Russia said on Friday that Western demands it should pull out completely from Ukraine as part of any future talks to end the war effectively rule out any such negotiations, as Russian strikes continued.
Kremlin spokesman Dmitry Peskov reiterated that Russian President Vladimir Putin remains open to talks but the Western demand that Moscow first withdraws its troops from Ukraine is unacceptable.
Mr Peskov’s comments came as Mr Putin spoke on the phone on Friday morning with German Chancellor Olaf Scholz. Mr Scholz’s office said he made clear to Putin “that there must be a diplomatic solution as quickly as possible, which includes a withdrawal of Russian troops.”
On Thursday, US President Joe Biden also indicated he would be willing to talk to Mr Putin if he demonstrated that he seriously wanted to end the invasion and pull out of Ukraine.
A statement issued by the Kremlin after the phone call with Mr Scholz said Mr Putin again blamed the West for encouraging Ukraine to prolong the war by supplying it with weapons.
Mr Putin also said recent crippling Russian strikes on Ukraine’s infrastructure were “forced and inevitable” after Ukraine allegedly bombed a key bridge to the Crimean peninsula — which Russia seized from Ukraine in 2014 — and energy facilities.
Russian forces have been bombarding Ukraine’s critical infrastructure since October, leaving millions without electricity amid cold winter weather.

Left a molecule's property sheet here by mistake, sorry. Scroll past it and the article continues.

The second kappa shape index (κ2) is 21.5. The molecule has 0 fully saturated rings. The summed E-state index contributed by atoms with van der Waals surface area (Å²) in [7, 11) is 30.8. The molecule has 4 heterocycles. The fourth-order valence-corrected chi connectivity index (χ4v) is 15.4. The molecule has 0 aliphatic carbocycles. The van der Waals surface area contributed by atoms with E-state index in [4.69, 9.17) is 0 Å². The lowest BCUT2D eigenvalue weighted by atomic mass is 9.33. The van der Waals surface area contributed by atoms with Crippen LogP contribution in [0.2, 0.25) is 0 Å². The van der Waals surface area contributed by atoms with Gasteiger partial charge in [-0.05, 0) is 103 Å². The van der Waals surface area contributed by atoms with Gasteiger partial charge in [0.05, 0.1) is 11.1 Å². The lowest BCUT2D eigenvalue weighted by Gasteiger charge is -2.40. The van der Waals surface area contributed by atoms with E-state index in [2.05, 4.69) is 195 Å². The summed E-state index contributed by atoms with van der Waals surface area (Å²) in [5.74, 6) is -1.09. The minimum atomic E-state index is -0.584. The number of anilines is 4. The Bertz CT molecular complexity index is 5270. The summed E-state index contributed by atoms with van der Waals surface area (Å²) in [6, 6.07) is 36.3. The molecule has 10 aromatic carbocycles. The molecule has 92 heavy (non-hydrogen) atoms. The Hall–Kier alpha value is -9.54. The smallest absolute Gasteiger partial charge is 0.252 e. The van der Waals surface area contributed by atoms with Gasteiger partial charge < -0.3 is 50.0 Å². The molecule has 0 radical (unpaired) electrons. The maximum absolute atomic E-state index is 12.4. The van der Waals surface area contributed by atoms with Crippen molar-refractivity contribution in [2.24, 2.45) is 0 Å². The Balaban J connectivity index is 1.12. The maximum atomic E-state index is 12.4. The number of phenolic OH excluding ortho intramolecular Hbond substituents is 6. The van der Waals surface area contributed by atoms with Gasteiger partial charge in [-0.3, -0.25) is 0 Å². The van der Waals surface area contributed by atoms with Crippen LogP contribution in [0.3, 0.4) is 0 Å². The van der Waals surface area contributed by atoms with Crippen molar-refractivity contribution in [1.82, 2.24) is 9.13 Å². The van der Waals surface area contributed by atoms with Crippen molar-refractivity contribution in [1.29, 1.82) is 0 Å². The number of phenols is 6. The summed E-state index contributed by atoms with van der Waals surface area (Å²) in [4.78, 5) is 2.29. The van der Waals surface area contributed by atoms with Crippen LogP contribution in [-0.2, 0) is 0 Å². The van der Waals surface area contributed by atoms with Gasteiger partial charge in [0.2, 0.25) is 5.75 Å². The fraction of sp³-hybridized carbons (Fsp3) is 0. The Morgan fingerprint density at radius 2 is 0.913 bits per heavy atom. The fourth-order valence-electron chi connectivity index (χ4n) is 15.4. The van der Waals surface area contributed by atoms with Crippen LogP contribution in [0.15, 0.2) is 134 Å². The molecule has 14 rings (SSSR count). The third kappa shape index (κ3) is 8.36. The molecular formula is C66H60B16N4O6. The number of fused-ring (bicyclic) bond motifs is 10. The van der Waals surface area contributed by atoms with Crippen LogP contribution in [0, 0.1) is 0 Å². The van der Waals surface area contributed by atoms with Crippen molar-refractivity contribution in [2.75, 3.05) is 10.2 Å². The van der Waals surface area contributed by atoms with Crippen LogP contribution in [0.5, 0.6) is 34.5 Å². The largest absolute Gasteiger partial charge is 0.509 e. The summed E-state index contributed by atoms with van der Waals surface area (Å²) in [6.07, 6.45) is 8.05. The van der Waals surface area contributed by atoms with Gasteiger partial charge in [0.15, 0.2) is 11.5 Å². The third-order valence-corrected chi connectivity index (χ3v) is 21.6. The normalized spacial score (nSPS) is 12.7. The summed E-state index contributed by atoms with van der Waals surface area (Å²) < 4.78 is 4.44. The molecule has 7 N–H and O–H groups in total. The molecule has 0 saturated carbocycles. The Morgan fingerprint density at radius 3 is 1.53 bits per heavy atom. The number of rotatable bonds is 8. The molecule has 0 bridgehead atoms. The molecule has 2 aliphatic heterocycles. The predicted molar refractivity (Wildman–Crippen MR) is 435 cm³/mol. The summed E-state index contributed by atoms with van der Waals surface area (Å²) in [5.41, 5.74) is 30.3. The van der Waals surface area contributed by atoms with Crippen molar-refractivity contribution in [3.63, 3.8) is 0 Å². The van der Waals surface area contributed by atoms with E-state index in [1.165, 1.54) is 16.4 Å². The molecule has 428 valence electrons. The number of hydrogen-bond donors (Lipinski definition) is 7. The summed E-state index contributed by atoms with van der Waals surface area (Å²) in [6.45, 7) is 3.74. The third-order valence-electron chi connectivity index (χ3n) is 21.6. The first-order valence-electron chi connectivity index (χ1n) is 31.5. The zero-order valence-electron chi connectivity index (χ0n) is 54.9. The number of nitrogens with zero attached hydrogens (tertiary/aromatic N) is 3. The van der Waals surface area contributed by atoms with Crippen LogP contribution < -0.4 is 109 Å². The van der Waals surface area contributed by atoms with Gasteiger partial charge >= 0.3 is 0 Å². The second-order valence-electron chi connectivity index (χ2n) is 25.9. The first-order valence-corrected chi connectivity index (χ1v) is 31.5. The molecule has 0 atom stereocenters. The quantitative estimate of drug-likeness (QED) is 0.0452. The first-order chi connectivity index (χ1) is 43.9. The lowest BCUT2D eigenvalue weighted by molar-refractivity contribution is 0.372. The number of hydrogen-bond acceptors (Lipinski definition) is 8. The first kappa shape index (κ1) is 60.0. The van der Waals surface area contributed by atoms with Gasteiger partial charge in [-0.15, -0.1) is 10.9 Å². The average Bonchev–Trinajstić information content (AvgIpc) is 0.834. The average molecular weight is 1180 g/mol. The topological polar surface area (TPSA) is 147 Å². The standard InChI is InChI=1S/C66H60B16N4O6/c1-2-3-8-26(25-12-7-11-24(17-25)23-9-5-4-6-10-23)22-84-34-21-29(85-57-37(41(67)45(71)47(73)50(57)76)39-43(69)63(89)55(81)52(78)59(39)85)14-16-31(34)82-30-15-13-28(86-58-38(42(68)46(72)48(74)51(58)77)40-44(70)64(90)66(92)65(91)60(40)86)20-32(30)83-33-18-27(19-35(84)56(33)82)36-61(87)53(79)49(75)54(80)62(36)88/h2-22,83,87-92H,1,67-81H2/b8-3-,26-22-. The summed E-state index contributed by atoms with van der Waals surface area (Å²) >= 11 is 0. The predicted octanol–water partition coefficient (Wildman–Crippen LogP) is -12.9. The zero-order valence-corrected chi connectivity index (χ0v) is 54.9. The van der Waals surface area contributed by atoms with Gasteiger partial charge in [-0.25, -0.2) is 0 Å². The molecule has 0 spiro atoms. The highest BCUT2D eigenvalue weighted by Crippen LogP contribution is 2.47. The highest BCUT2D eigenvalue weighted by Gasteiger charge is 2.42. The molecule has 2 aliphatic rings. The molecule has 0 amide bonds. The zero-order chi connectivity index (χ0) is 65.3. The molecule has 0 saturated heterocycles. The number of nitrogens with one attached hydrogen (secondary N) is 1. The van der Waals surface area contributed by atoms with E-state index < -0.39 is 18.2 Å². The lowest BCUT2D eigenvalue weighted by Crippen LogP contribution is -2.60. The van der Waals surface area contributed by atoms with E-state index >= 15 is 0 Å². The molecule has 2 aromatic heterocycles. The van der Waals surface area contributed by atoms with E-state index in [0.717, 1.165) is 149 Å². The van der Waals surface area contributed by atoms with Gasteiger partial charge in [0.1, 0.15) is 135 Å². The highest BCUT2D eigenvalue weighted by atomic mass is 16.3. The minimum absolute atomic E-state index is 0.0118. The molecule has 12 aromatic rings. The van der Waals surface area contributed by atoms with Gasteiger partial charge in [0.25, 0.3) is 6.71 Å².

Mr Scholz’s office said that in the phone conversation with Mr Putin he “condemned in particular the Russian air attacks on civilian infrastructure” in Ukraine and said Germany was committed to continuing to help Ukraine defend itself.
Russian forces kept up rocket attacks on infrastructure and airstrikes against Ukrainian troop positions along the contact line, the Ukrainian general staff said on Friday, adding that Moscow’s military push has focused on a dozen towns including Bakhmut and Avdiivka — key Russian targets in the embattled east.
A top adviser to Ukrainian President Volodymyr Zelensky, citing military chiefs, said that since Russia invaded on February 24 10,000 to 13,000 Ukrainian soldiers have been killed in action. This was far below estimates from Western leaders.
“We have official figures from the general staff, we have official figures from the top command, and they amount to between 10,000 and 12,500-13,000 killed,” Mykhailo Podolyak, said on Thursday. He also said civilian casualties were “significant”.
Mr Zelensky’s office reported on Friday that at least three civilians were killed and 16 wounded in Ukraine in the past 24 hours.
Kyrylo Tymoshenko, the office’s deputy head, said on Telegram that Russian forces had attacked nine southeastern regions with heavy artillery, rockets and aircraft.
In a press briefing in Kyiv on Friday, United Nations-backed human rights investigators called for the creation of a “victims’ registry” that could help people affected by the war to receive help quickly.
Pablo de Greiff, a member of the team mandated to look into rights abuses by the Human Rights Council, said “victims have needs that require immediate attention”.